In this week’s Suckler Focus, That’s Farming, speaks to Thomas Mulcahy. He discusses inheriting 50% of his grandparent’s farm, working as an accountant for 35 years, breeding Salers, and rising input costs.
Thomas Mulcahy has worked for over thirty-five years as an accountant and now farms a herd of Salers cows.
The Strand County Limerick suckler farmer owns 65-acres of land and farms 15 pedigree Salers cows and two Simmental-cross females.
His son, Ronan, assists him on the farm, who is currently working in America, and his other son, Cian, an engineer, is currently completing his Green Cert at Pallaskenry Agricultural College.
Thomas spent 18 years in Kantoher Creamery (Kerry Co-op), where he did milk sampling and testing and worked as an office employee in charge of computing.
In addition, he worked as an accountant for thirty-five years with two different firms.
In 1980, Thomas inherited 50% of his grandparents, Michael, and Hannah Mulcahy’s farm, with his brother receiving the remainder of the enterprise.
Then, in 2009, he established Glenmore Salers with an in-calf heifer, Kilshanny Heiti, which he purchased from an east Limerick breeder.
Most of his herd originates back to a 16-year-old cow, Corlurgan Gittle, which he purchased alongside Corlurgan Isabelle on-farm in 2010 from the late Brian Halton, Cavan.
Two years later, the Limerick pedigree breeder imported heifers Edith and Eclipse from France of Yves Earl Fourtet. Other notable herd purchases include Ashbury, Sligo Salers and from breeder, Gaec Lamcombe.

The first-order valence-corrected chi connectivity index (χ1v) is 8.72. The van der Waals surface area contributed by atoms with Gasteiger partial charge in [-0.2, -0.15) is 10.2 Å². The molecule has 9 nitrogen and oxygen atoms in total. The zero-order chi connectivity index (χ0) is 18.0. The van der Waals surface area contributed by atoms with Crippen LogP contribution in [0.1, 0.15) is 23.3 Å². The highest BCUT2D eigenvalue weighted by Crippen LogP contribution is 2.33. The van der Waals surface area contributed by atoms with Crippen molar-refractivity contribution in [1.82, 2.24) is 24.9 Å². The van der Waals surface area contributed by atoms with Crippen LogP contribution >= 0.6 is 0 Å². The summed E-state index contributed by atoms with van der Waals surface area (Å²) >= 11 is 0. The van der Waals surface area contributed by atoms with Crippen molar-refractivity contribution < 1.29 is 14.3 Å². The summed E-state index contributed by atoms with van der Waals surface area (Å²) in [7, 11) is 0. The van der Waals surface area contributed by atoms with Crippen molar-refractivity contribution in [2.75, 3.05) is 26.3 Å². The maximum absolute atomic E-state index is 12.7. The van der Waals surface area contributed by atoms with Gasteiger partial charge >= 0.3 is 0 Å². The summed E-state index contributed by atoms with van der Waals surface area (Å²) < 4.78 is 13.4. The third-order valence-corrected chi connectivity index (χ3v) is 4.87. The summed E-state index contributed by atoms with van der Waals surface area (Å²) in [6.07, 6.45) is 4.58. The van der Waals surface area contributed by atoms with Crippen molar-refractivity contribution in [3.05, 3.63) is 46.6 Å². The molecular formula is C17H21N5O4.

“I was always interested in agriculture. When I worked in a co-operative, it was around you 24/7. I liked living in the countryside and loved the freedom of it,” Thomas Mulcahy told That’s Farming.
“We had a small farm at home, and we milked 16-20, mainly Shorthorn cows. In the 1960s, I hand-milked cows morning and evening. First, we went to the creamery with the milk from a jennet in a horse and cart, and then we got a tractor.”
Thomas put Friesian heifers in-calf each year but found this a “labour-intensive task”.
Before moving to pedigree breeding, he bought Charolais, Belgian Blue and Simmental-cross continental weanling bullocks at 18-months-old and finished them for a factory when they were 30-months-old.
He saw the Salers breed at the National Ploughing Championships. Their appearance caught his eye, which led them to investigate the breed.
He found it would suit his operation because of their size, his land type, with their ease of calving a big seller.
His preferred Salers cow is 700kgs live weight, has docile nature, good temperament, strong maternal abilities, and good fertility.
“The Salers cows are reasonably good for milk. I am putting a huge emphasis on improving my milk strains in my cattle at the moment.”
“I feel the more milk your cows have, the better-quality weanling you will produce. They obviously have fabulous mothers.”
In the future, he hopes to branch into using cattle with polled genetics, which he feels will reduce his workload when it comes to dehorning calves.
He uses all conventional AI on his Salers cows and a home-bred Salers bull on some heifers. 80% of cows go back in-calf on the first cycle.
Thomas said after cows have calved 50 days, he will inseminate them.
He runs a stock bull with the Simmental-crosses, which also mops up the herd.
Some of the sires he uses include Vaillant RVS (VTA), Hibou (SA6346), Beguin (SA4059), Variegios (S827), Baron (SA4060), Geronimogd (SA4290), Forez (SA4274) and Knottown Roy (SA4604).
Commenting on the genetic pool of Salers bulls in Ireland available to breeders, he said: “In my opinion, the genetic pool has improved immensely for the last five years. There was a very small pool of straws before that.”
He calves his cows during September and October, which enables him to have September-born progeny suitable for shows, with older cows calving during January and February.
According to Thomas, it is a “historical” tradition that he calves his older cows in January and February.